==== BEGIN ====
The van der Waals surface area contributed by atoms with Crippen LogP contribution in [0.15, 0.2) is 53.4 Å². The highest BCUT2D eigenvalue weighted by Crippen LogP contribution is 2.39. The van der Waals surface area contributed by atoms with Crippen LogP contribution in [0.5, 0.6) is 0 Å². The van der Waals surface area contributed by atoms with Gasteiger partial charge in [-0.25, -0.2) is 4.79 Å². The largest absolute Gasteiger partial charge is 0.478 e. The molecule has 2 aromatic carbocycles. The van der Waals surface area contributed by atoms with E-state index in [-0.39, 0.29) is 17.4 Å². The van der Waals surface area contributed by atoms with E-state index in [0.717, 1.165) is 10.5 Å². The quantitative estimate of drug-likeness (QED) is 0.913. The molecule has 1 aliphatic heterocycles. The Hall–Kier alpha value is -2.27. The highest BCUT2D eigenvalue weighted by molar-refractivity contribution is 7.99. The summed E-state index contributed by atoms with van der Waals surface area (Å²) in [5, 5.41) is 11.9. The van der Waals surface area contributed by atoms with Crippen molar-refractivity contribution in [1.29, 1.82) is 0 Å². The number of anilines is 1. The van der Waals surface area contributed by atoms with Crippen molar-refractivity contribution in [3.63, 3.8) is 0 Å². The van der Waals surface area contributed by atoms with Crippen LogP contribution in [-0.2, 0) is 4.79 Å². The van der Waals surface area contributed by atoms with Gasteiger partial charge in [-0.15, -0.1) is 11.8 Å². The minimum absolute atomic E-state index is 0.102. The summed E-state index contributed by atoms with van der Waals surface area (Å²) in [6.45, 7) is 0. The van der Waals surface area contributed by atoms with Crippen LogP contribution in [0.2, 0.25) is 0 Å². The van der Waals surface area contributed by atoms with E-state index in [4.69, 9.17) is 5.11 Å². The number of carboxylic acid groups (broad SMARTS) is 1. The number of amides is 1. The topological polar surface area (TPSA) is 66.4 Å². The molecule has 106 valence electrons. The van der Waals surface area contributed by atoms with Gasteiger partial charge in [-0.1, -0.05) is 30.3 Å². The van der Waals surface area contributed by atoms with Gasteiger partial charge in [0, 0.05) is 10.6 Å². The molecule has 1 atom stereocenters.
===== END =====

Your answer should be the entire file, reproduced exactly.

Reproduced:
The van der Waals surface area contributed by atoms with Crippen LogP contribution in [0.15, 0.2) is 53.4 Å². The highest BCUT2D eigenvalue weighted by Crippen LogP contribution is 2.39. The van der Waals surface area contributed by atoms with Crippen LogP contribution in [0.5, 0.6) is 0 Å². The van der Waals surface area contributed by atoms with Gasteiger partial charge in [-0.25, -0.2) is 4.79 Å². The largest absolute Gasteiger partial charge is 0.478 e. The molecule has 2 aromatic carbocycles. The van der Waals surface area contributed by atoms with E-state index in [-0.39, 0.29) is 17.4 Å². The van der Waals surface area contributed by atoms with E-state index in [0.717, 1.165) is 10.5 Å². The quantitative estimate of drug-likeness (QED) is 0.913. The molecule has 1 aliphatic heterocycles. The Hall–Kier alpha value is -2.27. The highest BCUT2D eigenvalue weighted by molar-refractivity contribution is 7.99. The summed E-state index contributed by atoms with van der Waals surface area (Å²) in [5, 5.41) is 11.9. The van der Waals surface area contributed by atoms with Crippen molar-refractivity contribution in [1.29, 1.82) is 0 Å². The number of anilines is 1. The van der Waals surface area contributed by atoms with Crippen molar-refractivity contribution in [3.63, 3.8) is 0 Å². The van der Waals surface area contributed by atoms with Crippen LogP contribution in [-0.2, 0) is 4.79 Å². The van der Waals surface area contributed by atoms with Gasteiger partial charge in [-0.15, -0.1) is 11.8 Å². The minimum absolute atomic E-state index is 0.102. The summed E-state index contributed by atoms with van der Waals surface area (Å²) in [6.45, 7) is 0. The van der Waals surface area contributed by atoms with Crippen LogP contribution in [0.2, 0.25) is 0 Å². The van der Waals surface area contributed by atoms with E-state index in [4.69, 9.17) is 5.11 Å². The number of carboxylic acid groups (broad SMARTS) is 1. The number of amides is 1. The topological polar surface area (TPSA) is 66.4 Å². The molecule has 106 valence electrons. The van der Waals surface area contributed by atoms with Gasteiger partial charge in [-0.1, -0.05) is 30.3 Å². The van der Waals surface area contributed by atoms with Gasteiger partial charge in [0, 0.05) is 10.6 Å². The molecule has 1 atom stereocenters.